First Look: Tabülè adds a location at Bayview Village to their growing family business


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Image: David Ort

Tabülè restaurant began, in theory at least, as a birthday gift. Co-owner Diana Sideris bought her husband, chef Rony Goraichy cooking classes at George Brown after discovering his interest in kitchen gadgets while outfitting their first home. Goraichy gets some of his self-taught culinary skills from his Lebanese upbringing, but the evolution for the couple who met in the hospitality industry 20 years ago, now sees them owning and operating four restaurants and employing over 180 people across the Tabülè brand.

Their latest opened inside Bayview Village just a few weeks ago and is drawing on established Tabülè favourites with a few new twists. 

Just a month after signing the contract that would see them open their first quick service location, Souk Tabülè in the Canary District, the couple received an email titled “We Love Your Hummus” from Bayview Village. It initially seemed like it must be spam, but the upscale retail mall was, in fact, courting them to fill one of their restaurant spaces.

In its first few weeks of operation, Tabülè Bayview Village has seen a swift influx of business to the polished and modern space, put together by Commute Design. Mall shoppers pass by the dozens throughout the day and, in exchange, Tabülè regulars are have been drawn to the shopping centre strictly for the Middle Eastern fare. 


(IMAGE: DAVID ORT)

 

Some patrons are claiming a seat at the eight-seat bar for a signature cardamom and honey latte or Arabesque mint tea finished with rosewater. Others enjoy the revamped cocktail program curated by Blowfish’s mixologist Nishan Nepulangoda. The Mzaar – named after the ski hill in Beirut that’s depicted in mural form on the dining room’s left wall – mixes gin, Cointreau, lime, cinnamon syrup and ginger beer. The Arabian Chiquita is made with Tromba tequila, Cointreau, fresh ginger, lime, grapefruit and fresh mint.

“At the other locations people are there more for the experience,” Sideris admits, when asked about the differences between this and other locations. “Not that they aren’t here – but people are definitely more in a hurry. We’ve had to make adjustments on our speed. We’re definitely working on that.”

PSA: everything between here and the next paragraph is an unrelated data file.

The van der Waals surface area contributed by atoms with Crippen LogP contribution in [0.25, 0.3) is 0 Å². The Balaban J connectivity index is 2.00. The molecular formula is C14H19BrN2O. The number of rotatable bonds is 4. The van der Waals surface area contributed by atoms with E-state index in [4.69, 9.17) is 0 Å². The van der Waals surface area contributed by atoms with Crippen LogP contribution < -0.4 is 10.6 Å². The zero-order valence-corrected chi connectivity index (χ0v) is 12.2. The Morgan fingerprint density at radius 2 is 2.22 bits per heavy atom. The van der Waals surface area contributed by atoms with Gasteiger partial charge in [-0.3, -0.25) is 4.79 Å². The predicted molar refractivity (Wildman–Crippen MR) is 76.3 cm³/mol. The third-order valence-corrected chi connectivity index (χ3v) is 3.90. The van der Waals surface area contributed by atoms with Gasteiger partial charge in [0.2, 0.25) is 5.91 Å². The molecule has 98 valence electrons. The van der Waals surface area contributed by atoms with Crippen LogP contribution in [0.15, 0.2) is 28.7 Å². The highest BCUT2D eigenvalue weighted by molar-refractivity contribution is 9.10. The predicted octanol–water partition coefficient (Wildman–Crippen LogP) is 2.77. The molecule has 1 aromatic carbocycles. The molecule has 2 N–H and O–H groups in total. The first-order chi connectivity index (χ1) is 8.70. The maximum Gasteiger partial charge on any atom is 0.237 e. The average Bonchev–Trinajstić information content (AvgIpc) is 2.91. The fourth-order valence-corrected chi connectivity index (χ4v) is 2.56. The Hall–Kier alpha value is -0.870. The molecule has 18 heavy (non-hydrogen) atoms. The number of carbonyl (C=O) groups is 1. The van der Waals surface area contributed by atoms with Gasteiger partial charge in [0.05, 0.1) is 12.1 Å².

(IMAGE: DAVID ORT)

 

While the majority of menu items follow their other locations, the top sellers are steering towards meaty offerings like chicken livers, lamb chops, whole fish and basterma – seasoned cured beef akin to a “Middle Eastern prosciutto” served with labni and arugula, then seasoned with olive oil and za’atar. 

Over a dozen gluten-free and vegan options dot the menu as well, for those that prefer to steer clear of wheat and animal protein. Dips of all kinds, pureed red lentil soup, fried eggplant with lemon garlic dressing, stuffed grape leaves and their famous arnabeet – flash fried cauliflower finished with a hint of tahini. 

“Ten years ago we had cauliflower before any one else had it on the menu,” Sideris recalls. “No one ordered it in the first few months – we started giving it out for free. Now everyone’s got it on the menu.”

Operational expansion aside, their locally sourced ethos and in-house butchering have not dwindled. 


(IMAGE: DAVID ORT)

 

“We like to support local – we always have,” Sideris says. “We like to support small businesses.”

Fish is sourced from Diana’s Seafood and meat comes directly from a local slaughterhouse. Whole animal butchery is done in-house, including a dry ageing program for their lamb. Chickens are farm-raised by Mennonite farmers and chickpeas don’t come from a can, but rather soak overnight before being transformed into fresh creamy hummus or crisp fried falafel. 

Goriachy and his team make everything at Tabülè from scratch, save for the baklava, which comes from the venerable Patisserie Royale.

As their fourth establishment begins to flourish, the husband and wife duo are able to pleasantly reflect on their original Yonge Street location they built on passion and credit card debt. 

So what’s next?

“We haven’t thought too much about the future” says Sideris. “The ultimate dream is to live within a 15-minute radius of all our restaurants. I’m not thinking we’ll expand anytime soon… at least for the next  four months,” she chuckles.

Tabülè Bayview Village, 2901 Bayview Ave.


(IMAGE: DAVID ORT)

 


(IMAGE: DAVID ORT)

 


(IMAGE: DAVID ORT)

 

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Jason is a freelance food and travel writer and the Chief Experience Officer at U-Feast, a website to discover unique, off-menu dining experiences. A lover of dumplings, noodle soups and schmaltz, his ethnically inclined palate is constantly searching for the next flavour wave in Toronto and beyond. Find him on Instagram @finest_one and on Twitter @j_finestone.

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